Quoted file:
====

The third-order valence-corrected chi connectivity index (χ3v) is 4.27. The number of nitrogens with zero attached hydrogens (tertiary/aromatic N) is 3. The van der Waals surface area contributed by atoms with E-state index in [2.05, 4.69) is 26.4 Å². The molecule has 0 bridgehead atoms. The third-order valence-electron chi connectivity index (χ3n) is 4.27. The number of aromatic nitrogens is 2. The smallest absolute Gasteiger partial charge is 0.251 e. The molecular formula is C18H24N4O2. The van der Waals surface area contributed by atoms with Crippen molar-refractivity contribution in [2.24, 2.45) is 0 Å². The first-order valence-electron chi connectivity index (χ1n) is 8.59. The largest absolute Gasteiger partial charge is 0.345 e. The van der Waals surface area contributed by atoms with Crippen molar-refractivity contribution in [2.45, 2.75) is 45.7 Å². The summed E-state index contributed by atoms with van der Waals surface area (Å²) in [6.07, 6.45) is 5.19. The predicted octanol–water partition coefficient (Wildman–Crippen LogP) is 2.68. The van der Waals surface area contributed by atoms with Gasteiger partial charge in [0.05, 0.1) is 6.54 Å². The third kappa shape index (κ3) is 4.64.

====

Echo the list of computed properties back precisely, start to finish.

The third-order valence-corrected chi connectivity index (χ3v) is 4.27. The number of nitrogens with zero attached hydrogens (tertiary/aromatic N) is 3. The van der Waals surface area contributed by atoms with E-state index in [2.05, 4.69) is 26.4 Å². The molecule has 0 bridgehead atoms. The third-order valence-electron chi connectivity index (χ3n) is 4.27. The number of aromatic nitrogens is 2. The smallest absolute Gasteiger partial charge is 0.251 e. The molecular formula is C18H24N4O2. The van der Waals surface area contributed by atoms with Crippen molar-refractivity contribution in [2.24, 2.45) is 0 Å². The first-order valence-electron chi connectivity index (χ1n) is 8.59. The largest absolute Gasteiger partial charge is 0.345 e. The van der Waals surface area contributed by atoms with Crippen molar-refractivity contribution in [2.45, 2.75) is 45.7 Å². The summed E-state index contributed by atoms with van der Waals surface area (Å²) in [6.07, 6.45) is 5.19. The predicted octanol–water partition coefficient (Wildman–Crippen LogP) is 2.68. The van der Waals surface area contributed by atoms with Gasteiger partial charge in [0.05, 0.1) is 6.54 Å². The third kappa shape index (κ3) is 4.64.